A Stir The Pots Post


by | Sep 25, 2010 | Baking, Bread

Chestnuts were once known as poor people's food, but to me they sing autumn, roasted or in desserts they are just lovely. Chestnuts are grown and popular in the Ardeche region of France, where they use it in breads. Chestnuts are not a commonly used flour, due to it's lack of gluten properties. Recently I was lucky enough to get my hands on some  farina di castagne over at my buddy Frank's at Sorriso's meat market in Astoria. this weekend while baking and sampling some breads with a friend,I changed gears on a formula for a cheese bread I had in mind, and decided  to use chestnut flour instead. E perché no?(and why not?)



I aimed my range of chestnut to wheat at about 20% with a bit of spelt and honey for a background flavor. What came out was a slightly lean dough, but quite a pusher when it came to rising. I suppose I could add in some lipids next time, maybe some chestnuts and herbs, but this one was frugal, almost like the fruit itself. A poor man's bread maybe? It's definitely a nice bread to go with some bold cheeses, or killer honey! Ne vous croyez pas? (Don't you think so?)


Picture: Zen chef


Pain au farine du châtaigne



I didn't have enough stiff levain which I keep at 50 % hydration, so I topped off with liquid levain (100%) and held back a bit of water in the final dough to guage the dough.

You could use a stiff or liquid levain, you do the math!

Final dough

60g chestnut

90g spelt

150 wheat (A.P.)

 160g Water

280g levain

5g of honey,(I had some honey from Ecuador, made by killer bee's!)

6g    Salt

(Possible add in's , walnuts, raisins, chestnuts, rosemary….and on and on!) Great with butter and honey or a tranche of foie gras, salami….dream on!


Picture by Zen chef




  1. MC


  2. Mike Avery

    OK, wheat flour as contrasted to spelt and chestnut. But what sort of wheat? Whole wheat? High gluten flour? Bread flour? All purpose flour? Did I space out and miss that detail?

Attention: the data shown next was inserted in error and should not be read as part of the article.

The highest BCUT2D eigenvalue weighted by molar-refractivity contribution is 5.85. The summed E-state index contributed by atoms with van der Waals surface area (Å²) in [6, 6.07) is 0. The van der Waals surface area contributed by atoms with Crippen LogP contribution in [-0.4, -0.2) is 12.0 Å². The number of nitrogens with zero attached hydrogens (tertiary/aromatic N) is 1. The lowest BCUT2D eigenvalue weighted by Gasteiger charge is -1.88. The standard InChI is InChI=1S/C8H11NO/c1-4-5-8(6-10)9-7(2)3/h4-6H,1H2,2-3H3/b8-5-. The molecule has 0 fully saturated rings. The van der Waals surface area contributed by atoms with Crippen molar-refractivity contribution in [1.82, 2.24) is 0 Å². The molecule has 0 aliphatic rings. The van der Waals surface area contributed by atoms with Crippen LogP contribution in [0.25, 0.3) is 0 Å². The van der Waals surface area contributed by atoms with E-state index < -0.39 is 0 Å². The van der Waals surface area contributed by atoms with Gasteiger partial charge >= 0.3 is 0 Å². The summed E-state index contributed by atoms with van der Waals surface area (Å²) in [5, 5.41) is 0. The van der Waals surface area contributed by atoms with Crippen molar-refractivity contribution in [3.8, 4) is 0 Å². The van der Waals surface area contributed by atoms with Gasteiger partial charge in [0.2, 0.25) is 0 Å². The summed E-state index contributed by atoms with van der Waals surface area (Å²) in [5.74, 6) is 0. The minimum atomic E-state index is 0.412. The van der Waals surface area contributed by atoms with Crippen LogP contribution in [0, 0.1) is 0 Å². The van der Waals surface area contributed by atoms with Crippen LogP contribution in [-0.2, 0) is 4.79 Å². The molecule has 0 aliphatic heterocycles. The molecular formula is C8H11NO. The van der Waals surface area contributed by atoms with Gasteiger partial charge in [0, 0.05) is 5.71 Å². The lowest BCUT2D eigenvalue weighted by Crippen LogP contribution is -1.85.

3. Mike Avery

    OK, next time I’ll save up all my questions for one post. Looking at the numbers, you have about 135 grams of total liquid and about 369 grams of flours. That’s assuming 100% hydration levain, with your 50% levain, it’s more like 112 grams of liquid and 393 grams of flour. (Following Craig Ponsford’s suggestion, I include fats, eggs, honey and other such as part of the overall liquids for the purpose of calculating hydration).
    So, that means, depending on which numbers you like, the dough had a hydration level somewhere between 36.5 and 28.4%. And, yeah, that includes the flour and water in the levain.
    Dang, that seems like an awfully DRY dough, and I like dry doughs far too much. Bagels and many pizza doughs are around 51 – 55%,
    Am I mis-reading something? Are you sure you didn’t drop a decimal point or add more liquid or something?

  4. Mike Avery

    They look absolutely lovely, which is why asked all those questions….. hope I wasn’t too much of a pain.

  5. Jeremy

    Hi Mike,
    Just checking my spotty notes, seems I had actually 280 levain, with a 100grams of solid and topped off with 180grams of liquid levain (100%)….All Purpose flour. It’s a relatively dry dough, not sure because of the spelt or chestnut, but if your feeling a bit wary, drop a bit more water in…I definitely will try to work on this formula and make some add in changes, maybe some butter, eggs, brioche enriched chestnut?

  6. Jeremy

    Mike, wow, I must of been drifting off totally, water was actually 160g…Good thing your keeping an eye on me!

  7. Mike Avery

    Thanks! That makes a lot more sense, around 70% hydration with a 100% hydration starter, maybe 60 – 65% with a 50% hydration starter.
    Once I get my new starter up (I’m trying Gerard’s method as documented at Farine’s web page), I’ll try this. Amazon delivered my chestnut flour yesterday.

  8. Jeremy

    Hey Mike, sounds good,post your efforts!


Submit a Comment

Your email address will not be published. Required fields are marked *

Find More

Follow Us

Feel free to follow us on social media for the latest news and more inspiration.

Related Content